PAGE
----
Anti-Phishing, DMARC , Email Security & Protection , Fraud Management & Cybercrime

Phishing Campaign Targets Job Seekers, Employers

Attackers Exploit Economic Downturn by Deploying Malware in Resumes, ID Attachments
Phishing Campaign Targets Job Seekers, Employers

Threat actors are exploiting the ongoing economic downturn by using job-themed phishing and malware campaigns to target job seekers and employers to steal sensitive information and hack company recruiters.

See Also: User Entity & Behavior Analytics 101: Strategies to Detect Unusual Security Behaviors

The phishing campaigns target job seekers by sending emails that purport to be from a recruitment agency, asking them to provide personal information or login credentials. The malware campaign attempts to drop prominent malware such as AgentTesla, Emotet, Cryxos Trojans and Nemucod on victims' devices.

"These emails look legitimate but are designed to steal sensitive information such as passwords or financial information. The malware can then be used to steal sensitive information or to gain unauthorized access to the job seeker's device and the information stored on it," according to a report from cybersecurity firm Trellix.

Trellix researchers also observed that attackers are posing as job seekers to target employers. The attackers send specially crafted emails delivering malware through attachments or URLs that are disguised as applicant resumes or identification documents.

"This type of attack is becoming increasingly common as cybercriminals take advantage of the high volume of job applications that employers receive," says Daksh Kapur, research scientist at Trellix. "The goal of these attacks is to gain unauthorized access to sensitive information, steal personal data and disrupt the operation of the organization. We have also observed APT groups leveraging job-themed emails to deliver malware."

Attackers also are using fake or stolen documents such as Social Security numbers and driver's licenses to make emails look legitimate and increase the credibility of the email, "making it more likely that the recipient will fall for the scam," Kapur says.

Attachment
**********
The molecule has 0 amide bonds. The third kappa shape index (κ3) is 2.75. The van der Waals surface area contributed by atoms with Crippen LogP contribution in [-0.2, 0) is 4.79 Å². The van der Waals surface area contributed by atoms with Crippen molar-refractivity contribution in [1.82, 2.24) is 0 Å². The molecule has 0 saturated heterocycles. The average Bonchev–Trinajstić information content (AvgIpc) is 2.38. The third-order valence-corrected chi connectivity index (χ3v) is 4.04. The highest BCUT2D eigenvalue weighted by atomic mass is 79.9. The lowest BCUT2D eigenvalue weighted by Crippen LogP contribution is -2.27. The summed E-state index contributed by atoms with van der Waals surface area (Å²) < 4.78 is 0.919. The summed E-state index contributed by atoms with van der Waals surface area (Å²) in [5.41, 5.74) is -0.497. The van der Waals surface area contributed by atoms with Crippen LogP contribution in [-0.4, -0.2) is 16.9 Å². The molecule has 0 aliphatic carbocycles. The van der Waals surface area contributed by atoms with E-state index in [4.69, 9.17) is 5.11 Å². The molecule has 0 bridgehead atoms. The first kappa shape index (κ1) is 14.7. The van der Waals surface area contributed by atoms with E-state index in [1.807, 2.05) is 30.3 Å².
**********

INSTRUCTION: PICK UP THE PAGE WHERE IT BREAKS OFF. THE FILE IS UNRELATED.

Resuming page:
Typosquatting

Cybercriminals and state-sponsored groups are creating typosquatting domains of popular job websites to target job seekers, Kapur says. Typosquatting is a social engineering attack in which attackers use misspelled domains for malicious purposes.

"These domains are like the legitimate websites, but with slight variations such as misspelled words or different extensions," Kapur says.

The domains trick job seekers into thinking they are applying for a job through a legitimate website, when in fact they are providing their sensitive information to cybercriminals.

Kapur also says that the researchers have observed an increase in registration of new typosquatted domains for jobs-related domains such as LinkedIn, Indeed and others. Some of the examples of typosquatting domains observed by Trellix are indeed-id.com, indeed-7.com, indeed-a.com, indeed.ch, indedd.com, linkhedin.com, linkegin.com and linkednn.com.

More than 70% of the job-related cyberattackers are targeting the United States, the Trellix report says. Other targeted countries include Japan, Ireland, the United Kingdom, Sweden, Peru, India, the Philippines and Germany.

"It is crucial for both job seekers and employers to be aware of this new threat and take precautions to protect their personal and financial information," Kapur says. "The best defense against such phishing attacks is to exercise caution when receiving emails from unfamiliar sources, especially those containing links or attachments."

Researchers at cybersecurity firm ClearSky previously said that an Iranian APT group called Siamesekitten had been targeting Israeli companies in a supply chain attack campaign. The attackers lured victims with fake job offer emails that directed them to websites that downloaded malware (see: Iranian Group Targets Israeli Firms).

The campaign, dubbed DreamJob, is based on a fake LinkedIn profile that purports to belong to a job recruiter from a prominent defense firm. The researchers said fraudsters likely spent months creating the profile and interacting with the victims (see: North Korean Hackers Wage Job-Themed Spear-Phishing Attacks).


About the Author

Prajeet Nair

Prajeet Nair

Assistant Editor, Global News Desk, ISMG

Nair previously worked at TechCircle, IDG, Times Group and other publications, where he reported on developments in enterprise technology, digital transformation and other issues.




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